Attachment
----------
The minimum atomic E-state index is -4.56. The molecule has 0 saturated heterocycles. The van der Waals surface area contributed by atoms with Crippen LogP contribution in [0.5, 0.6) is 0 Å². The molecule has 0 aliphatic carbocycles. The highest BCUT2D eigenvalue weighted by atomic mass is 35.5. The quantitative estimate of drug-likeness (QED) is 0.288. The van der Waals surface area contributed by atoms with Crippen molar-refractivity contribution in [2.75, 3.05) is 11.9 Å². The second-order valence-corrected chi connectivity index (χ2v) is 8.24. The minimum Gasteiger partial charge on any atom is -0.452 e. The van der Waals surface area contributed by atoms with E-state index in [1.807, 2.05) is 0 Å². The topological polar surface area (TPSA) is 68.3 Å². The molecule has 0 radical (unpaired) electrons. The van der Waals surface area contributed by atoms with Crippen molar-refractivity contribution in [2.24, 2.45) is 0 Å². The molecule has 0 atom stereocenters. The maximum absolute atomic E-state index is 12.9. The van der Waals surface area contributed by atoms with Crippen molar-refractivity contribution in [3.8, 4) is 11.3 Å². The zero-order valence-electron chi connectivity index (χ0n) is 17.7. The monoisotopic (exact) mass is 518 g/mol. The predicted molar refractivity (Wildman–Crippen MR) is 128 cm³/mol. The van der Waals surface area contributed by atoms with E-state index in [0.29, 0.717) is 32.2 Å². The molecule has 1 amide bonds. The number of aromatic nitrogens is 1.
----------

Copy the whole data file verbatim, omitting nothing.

The minimum atomic E-state index is -4.56. The molecule has 0 saturated heterocycles. The van der Waals surface area contributed by atoms with Crippen LogP contribution in [0.5, 0.6) is 0 Å². The molecule has 0 aliphatic carbocycles. The highest BCUT2D eigenvalue weighted by atomic mass is 35.5. The quantitative estimate of drug-likeness (QED) is 0.288. The van der Waals surface area contributed by atoms with Crippen molar-refractivity contribution in [2.75, 3.05) is 11.9 Å². The second-order valence-corrected chi connectivity index (χ2v) is 8.24. The minimum Gasteiger partial charge on any atom is -0.452 e. The van der Waals surface area contributed by atoms with E-state index in [1.807, 2.05) is 0 Å². The topological polar surface area (TPSA) is 68.3 Å². The molecule has 0 radical (unpaired) electrons. The van der Waals surface area contributed by atoms with Crippen molar-refractivity contribution in [2.24, 2.45) is 0 Å². The molecule has 0 atom stereocenters. The maximum absolute atomic E-state index is 12.9. The van der Waals surface area contributed by atoms with Crippen molar-refractivity contribution in [3.8, 4) is 11.3 Å². The zero-order valence-electron chi connectivity index (χ0n) is 17.7. The monoisotopic (exact) mass is 518 g/mol. The predicted molar refractivity (Wildman–Crippen MR) is 128 cm³/mol. The van der Waals surface area contributed by atoms with E-state index in [0.29, 0.717) is 32.2 Å². The molecule has 1 amide bonds. The number of aromatic nitrogens is 1.